Turkey will seek US waiver on Iran sanctions

Erdogan plans to raise the issue with the US president at a nuclear summit later in the month, Ankara's energy minister says.

By REUTERS
March 21, 2012 12:37
1 minute read.
An oil platform at Iran's Soroush oil fields

An oil platform at Iran's Soroush oil fields 390. (photo credit: REUTERS/Raheb Homavand)

 
X

Dear Reader,
As you can imagine, more people are reading The Jerusalem Post than ever before. Nevertheless, traditional business models are no longer sustainable and high-quality publications, like ours, are being forced to look for new ways to keep going. Unlike many other news organizations, we have not put up a paywall. We want to keep our journalism open and accessible and be able to keep providing you with news and analyses from the frontlines of Israel, the Middle East and the Jewish World.

As one of our loyal readers, we ask you to be our partner.

For $5 a month you will receive access to the following:

  • A user experience almost completely free of ads
  • Access to our Premium Section
  • Content from the award-winning Jerusalem Report and our monthly magazine to learn Hebrew - Ivrit
  • A brand new ePaper featuring the daily newspaper as it appears in print in Israel

Help us grow and continue telling Israel’s story to the world.

Thank you,

Ronit Hasin-Hochman, CEO, Jerusalem Post Group
Yaakov Katz, Editor-in-Chief

UPGRADE YOUR JPOST EXPERIENCE FOR 5$ PER MONTH Show me later Don't show it again

ANKARA - Turkey could still get a waiver over sanctions which the United States plans to implement on countries buying oil from Iran despite not being named on a list of exempted nations released by Washington, Energy Minister Taner Yildiz said on Wednesday.

"Turkey's absence from the United States waiver list regarding the Iran issue doesn't mean it will not be included," Yildiz told reporters at an energy conference in Ankara.

Be the first to know - Join our Facebook page.


Turkish Prime Minister Tayyip Erdogan plans to raise the issue with US President Barack Obama during a nuclear security summit in South Korea later this month, Turkish officials told Reuters.

Turkey imports around 200,000 barrels per day of oil from Iran, representing over seven percent of Iran's oil exports. Yildiz said Turkey would continue to buy oil from Iran until existing contracts expire.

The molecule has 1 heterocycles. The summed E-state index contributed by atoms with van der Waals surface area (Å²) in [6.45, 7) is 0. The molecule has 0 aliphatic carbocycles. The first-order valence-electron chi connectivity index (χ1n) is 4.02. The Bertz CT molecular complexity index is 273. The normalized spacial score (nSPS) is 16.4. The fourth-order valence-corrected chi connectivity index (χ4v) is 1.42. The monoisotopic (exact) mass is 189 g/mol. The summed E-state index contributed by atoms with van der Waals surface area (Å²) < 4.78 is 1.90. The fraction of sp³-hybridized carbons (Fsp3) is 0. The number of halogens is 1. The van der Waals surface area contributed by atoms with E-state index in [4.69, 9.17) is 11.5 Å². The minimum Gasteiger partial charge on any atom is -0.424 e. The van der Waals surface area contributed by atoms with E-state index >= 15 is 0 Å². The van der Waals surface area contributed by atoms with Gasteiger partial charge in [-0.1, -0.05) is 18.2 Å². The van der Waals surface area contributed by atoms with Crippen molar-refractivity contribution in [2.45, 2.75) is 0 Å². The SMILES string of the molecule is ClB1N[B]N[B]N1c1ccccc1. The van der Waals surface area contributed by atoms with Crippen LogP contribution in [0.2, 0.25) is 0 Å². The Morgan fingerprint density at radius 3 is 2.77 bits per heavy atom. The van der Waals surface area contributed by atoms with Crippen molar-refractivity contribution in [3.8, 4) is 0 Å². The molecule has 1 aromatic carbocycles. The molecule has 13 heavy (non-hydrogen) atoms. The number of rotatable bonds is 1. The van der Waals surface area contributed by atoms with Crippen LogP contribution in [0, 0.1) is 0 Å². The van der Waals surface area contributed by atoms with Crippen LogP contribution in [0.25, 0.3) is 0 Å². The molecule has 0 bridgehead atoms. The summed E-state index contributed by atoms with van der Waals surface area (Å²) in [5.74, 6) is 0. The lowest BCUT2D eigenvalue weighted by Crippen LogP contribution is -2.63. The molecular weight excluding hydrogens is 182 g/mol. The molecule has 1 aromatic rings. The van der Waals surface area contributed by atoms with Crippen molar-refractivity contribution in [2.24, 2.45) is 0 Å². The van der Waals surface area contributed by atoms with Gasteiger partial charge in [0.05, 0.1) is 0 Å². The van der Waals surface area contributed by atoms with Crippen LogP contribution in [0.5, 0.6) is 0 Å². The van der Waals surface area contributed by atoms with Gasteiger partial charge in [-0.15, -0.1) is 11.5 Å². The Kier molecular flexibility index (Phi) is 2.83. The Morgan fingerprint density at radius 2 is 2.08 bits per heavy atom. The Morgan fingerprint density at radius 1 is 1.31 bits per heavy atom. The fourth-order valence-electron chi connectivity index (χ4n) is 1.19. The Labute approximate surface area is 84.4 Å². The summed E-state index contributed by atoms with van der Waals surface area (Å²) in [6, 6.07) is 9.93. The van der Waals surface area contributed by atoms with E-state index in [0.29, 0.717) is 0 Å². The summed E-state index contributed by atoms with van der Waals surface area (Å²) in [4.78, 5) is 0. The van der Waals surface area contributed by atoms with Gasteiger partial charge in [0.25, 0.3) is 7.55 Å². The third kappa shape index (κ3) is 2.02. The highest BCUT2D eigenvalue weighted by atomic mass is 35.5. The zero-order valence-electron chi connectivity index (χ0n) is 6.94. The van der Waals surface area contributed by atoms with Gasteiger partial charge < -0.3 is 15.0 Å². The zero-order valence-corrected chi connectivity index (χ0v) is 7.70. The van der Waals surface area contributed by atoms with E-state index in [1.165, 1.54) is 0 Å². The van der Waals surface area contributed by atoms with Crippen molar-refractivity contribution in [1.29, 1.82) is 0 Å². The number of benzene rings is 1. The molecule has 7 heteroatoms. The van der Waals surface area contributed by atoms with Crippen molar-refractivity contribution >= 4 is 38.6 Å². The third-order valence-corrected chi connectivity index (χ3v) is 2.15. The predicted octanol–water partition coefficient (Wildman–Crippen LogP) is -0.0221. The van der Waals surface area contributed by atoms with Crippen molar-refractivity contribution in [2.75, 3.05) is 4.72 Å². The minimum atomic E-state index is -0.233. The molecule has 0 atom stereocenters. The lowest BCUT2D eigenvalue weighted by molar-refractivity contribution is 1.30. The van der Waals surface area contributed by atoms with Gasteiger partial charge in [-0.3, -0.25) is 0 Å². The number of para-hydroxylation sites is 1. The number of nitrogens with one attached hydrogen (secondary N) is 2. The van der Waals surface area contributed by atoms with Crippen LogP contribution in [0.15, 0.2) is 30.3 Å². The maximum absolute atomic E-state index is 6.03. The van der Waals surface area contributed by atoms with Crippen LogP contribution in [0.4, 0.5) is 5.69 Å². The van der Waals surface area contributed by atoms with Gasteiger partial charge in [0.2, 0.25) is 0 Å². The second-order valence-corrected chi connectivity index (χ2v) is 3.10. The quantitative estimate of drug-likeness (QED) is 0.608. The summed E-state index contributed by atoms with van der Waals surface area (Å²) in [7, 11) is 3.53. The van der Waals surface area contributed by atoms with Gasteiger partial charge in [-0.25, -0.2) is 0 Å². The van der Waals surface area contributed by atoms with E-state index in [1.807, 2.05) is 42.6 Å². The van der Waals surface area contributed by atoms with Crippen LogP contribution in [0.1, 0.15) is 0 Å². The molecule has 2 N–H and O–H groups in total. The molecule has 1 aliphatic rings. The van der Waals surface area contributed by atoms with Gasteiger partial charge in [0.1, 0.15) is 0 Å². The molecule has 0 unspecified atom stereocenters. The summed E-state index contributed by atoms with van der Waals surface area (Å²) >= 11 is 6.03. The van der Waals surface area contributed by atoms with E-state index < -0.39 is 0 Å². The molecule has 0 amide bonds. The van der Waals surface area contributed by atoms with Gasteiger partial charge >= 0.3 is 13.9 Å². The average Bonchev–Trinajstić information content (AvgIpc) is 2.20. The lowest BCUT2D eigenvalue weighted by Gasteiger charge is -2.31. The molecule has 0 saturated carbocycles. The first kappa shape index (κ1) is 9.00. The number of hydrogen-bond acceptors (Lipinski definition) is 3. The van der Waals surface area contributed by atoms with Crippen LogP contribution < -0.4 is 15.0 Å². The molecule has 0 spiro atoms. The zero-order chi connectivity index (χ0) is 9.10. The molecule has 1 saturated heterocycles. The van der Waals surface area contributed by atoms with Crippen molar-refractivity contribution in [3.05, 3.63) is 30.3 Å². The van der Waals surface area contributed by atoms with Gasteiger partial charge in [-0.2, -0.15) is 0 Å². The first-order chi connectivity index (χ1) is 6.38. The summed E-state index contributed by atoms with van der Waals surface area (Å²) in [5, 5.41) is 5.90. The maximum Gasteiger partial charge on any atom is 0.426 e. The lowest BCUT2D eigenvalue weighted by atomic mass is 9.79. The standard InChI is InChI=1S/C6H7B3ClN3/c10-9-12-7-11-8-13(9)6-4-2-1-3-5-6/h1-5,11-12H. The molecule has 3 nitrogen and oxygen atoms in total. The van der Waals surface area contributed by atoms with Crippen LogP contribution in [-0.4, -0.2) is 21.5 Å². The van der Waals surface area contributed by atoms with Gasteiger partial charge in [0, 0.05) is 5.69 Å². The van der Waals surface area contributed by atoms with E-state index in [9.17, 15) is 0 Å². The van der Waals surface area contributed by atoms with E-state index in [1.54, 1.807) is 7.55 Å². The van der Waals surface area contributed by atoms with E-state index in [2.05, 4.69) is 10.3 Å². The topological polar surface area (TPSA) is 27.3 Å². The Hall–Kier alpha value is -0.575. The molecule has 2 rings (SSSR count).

The United States exempted Japan and 10 EU nations from financial sanctions because they have significantly cut purchases of Iranian crude oil, but left Iran's top customers China and India exposed to the possibility of such steps.

The decision announced on Tuesday is a victory for the 11 countries, whose banks have been given a six-month reprieve from the threat of being cut off from the US financial system under new sanctions designed to pressure Iran over its nuclear program.

Yildiz said Turkey could not halt purchasing from Iran unless other suppliers were lined up.



"It is out of the question for us to stop buying oil from Iran unless the supply is replaced," Yildiz said.

Turkey has struck a new contract to buy oil from Libya, and has held inconclusive talks over the possibility of buying from Saudi Arabia.

Turkey's sole refiner Tupras, a unit of Koc Holding, is the main customer for Iranian crude. It buys some 30 percent of its crude oil from Iran and has an 9 million tonne annual purchase contract.

Koc Energy Group Chairman Erol Memioglu told reporters last month that Tupras' existing oil contract with Iran ends in August.

He said that he expected more clarity on the details of the sanctions in May, before Washington's sanctions on oil-related transactions take effect on June 28.

Tupras also warned that the price it pays for oil could increase if it has to seek alternatives to Iranian oil.

Related Content

A general view of Kabul January 31, 2010.
August 17, 2018
Afghan president congratulates armed forces for Ghazni victory

By REUTERS